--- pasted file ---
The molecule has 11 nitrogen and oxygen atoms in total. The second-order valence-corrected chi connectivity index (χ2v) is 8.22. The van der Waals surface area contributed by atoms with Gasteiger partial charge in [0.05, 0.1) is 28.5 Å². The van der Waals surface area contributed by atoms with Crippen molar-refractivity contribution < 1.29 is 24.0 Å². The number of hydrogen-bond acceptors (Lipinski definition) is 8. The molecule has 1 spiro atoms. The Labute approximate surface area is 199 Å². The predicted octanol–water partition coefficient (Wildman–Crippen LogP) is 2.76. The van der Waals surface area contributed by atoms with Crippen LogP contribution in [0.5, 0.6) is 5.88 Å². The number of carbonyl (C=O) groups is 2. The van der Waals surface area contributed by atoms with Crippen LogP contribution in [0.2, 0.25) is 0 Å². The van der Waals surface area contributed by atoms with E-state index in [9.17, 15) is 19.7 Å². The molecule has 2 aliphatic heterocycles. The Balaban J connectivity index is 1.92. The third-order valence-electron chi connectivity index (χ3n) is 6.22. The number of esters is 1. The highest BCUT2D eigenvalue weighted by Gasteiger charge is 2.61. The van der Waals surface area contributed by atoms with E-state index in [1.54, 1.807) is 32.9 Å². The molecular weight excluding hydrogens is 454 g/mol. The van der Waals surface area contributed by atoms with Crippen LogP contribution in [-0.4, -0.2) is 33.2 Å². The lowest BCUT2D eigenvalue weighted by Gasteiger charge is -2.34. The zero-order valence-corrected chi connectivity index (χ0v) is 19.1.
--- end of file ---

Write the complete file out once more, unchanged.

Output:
The molecule has 11 nitrogen and oxygen atoms in total. The second-order valence-corrected chi connectivity index (χ2v) is 8.22. The van der Waals surface area contributed by atoms with Gasteiger partial charge in [0.05, 0.1) is 28.5 Å². The van der Waals surface area contributed by atoms with Crippen molar-refractivity contribution < 1.29 is 24.0 Å². The number of hydrogen-bond acceptors (Lipinski definition) is 8. The molecule has 1 spiro atoms. The Labute approximate surface area is 199 Å². The predicted octanol–water partition coefficient (Wildman–Crippen LogP) is 2.76. The van der Waals surface area contributed by atoms with Crippen LogP contribution in [0.5, 0.6) is 5.88 Å². The number of carbonyl (C=O) groups is 2. The van der Waals surface area contributed by atoms with Crippen LogP contribution in [0.2, 0.25) is 0 Å². The van der Waals surface area contributed by atoms with E-state index in [9.17, 15) is 19.7 Å². The molecule has 2 aliphatic heterocycles. The Balaban J connectivity index is 1.92. The third-order valence-electron chi connectivity index (χ3n) is 6.22. The number of esters is 1. The highest BCUT2D eigenvalue weighted by Gasteiger charge is 2.61. The van der Waals surface area contributed by atoms with E-state index in [1.54, 1.807) is 32.9 Å². The molecular weight excluding hydrogens is 454 g/mol. The van der Waals surface area contributed by atoms with Crippen LogP contribution in [-0.4, -0.2) is 33.2 Å². The lowest BCUT2D eigenvalue weighted by Gasteiger charge is -2.34. The zero-order valence-corrected chi connectivity index (χ0v) is 19.1.